Muir Gray’s paper of the week: The positive and negative value of precision medicine
Listen to the accompanying short podcast on SoundCloud here
Paper 1: In the Era of Precision Medicine and Big Data, Who Is Normal?
With the evolution of medicine into fully personalized or “precision” medicine and the availability of large-scale data sets, there may be interest in trying to match each person to an increasingly granular normal reference population. Is this precision feasible to obtain in reliable ways and will it improve practice?
Paper 2: Reducing Overtreatment of Cancer with Precision Medicine – Just What the Doctor Ordered
Precision medicine most effectively reduces over treatment because it can remove a more extensive treatment option from consideration if that treatment is deemed by clinicians to be futile. Precision medicine in cancer uses information derived from patient factors (age, comorbidity, and, increasingly, genetic predisposition) and characteristics of the diagnosed tumour to quantify the net benefit of a treatment option in an individual patient. The 3 steps to harnessing precision medicine to address over treatment are:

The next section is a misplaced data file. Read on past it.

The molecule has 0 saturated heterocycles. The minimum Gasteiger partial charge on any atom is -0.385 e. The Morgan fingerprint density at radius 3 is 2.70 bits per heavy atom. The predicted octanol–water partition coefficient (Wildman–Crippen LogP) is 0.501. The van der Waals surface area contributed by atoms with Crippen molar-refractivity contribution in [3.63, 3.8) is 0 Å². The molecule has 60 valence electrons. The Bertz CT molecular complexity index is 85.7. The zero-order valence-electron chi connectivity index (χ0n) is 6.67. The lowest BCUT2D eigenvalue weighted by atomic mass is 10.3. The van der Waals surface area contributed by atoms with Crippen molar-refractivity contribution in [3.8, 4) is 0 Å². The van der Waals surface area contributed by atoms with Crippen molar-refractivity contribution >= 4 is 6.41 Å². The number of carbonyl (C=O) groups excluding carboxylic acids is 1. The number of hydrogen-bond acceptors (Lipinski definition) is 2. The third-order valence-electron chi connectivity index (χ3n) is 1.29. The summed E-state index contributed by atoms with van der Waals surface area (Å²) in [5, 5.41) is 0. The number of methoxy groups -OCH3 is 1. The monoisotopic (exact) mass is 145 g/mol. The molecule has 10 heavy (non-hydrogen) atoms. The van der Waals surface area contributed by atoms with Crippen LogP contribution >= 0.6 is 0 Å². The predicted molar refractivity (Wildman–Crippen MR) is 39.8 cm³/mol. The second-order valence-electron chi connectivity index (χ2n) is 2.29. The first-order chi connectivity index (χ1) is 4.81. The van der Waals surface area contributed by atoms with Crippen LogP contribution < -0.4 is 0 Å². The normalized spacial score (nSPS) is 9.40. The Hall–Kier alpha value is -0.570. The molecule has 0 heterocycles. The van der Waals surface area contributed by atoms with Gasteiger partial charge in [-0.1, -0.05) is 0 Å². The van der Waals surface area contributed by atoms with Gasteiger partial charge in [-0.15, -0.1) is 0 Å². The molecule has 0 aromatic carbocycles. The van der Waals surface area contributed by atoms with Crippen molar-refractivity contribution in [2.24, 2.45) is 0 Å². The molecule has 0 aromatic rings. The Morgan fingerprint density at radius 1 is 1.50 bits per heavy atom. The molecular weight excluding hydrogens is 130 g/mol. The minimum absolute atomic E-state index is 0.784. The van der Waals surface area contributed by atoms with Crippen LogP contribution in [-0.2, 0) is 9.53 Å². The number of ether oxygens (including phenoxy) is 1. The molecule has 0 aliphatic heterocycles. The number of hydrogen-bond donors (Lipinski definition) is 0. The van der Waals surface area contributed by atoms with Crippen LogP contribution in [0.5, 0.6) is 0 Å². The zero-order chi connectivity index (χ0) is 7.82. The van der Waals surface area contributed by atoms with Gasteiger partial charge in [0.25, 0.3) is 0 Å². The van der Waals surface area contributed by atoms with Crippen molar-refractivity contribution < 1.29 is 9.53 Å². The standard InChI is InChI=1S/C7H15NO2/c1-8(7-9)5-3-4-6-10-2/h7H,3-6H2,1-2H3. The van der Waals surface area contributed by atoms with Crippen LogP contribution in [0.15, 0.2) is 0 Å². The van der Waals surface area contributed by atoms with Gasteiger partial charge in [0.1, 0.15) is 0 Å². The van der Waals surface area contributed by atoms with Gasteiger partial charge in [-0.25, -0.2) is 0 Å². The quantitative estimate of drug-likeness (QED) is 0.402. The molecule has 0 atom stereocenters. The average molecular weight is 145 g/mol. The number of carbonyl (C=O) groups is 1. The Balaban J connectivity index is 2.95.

- increasing the evidence base for less vs more extensive treatment in key clinical subgroups;
- formulating more precise clinical algorithms to tailor treatment to the relevant subgroup; and
- ensuring consensus among clinicians with regard to applying the algorithm to individual patients.
Like all medical advances precision medicine can do good as well as harm. The clearest example of ‘good’ is the identification of people for whom a particular treatment would be futile, and this has been demonstrated best in cancer. The harm is what has been called disease mongering, the creation of new conditions that are US, i.e. of unknown or uncertain significance. These two papers summarise the two sides of the coin clearly.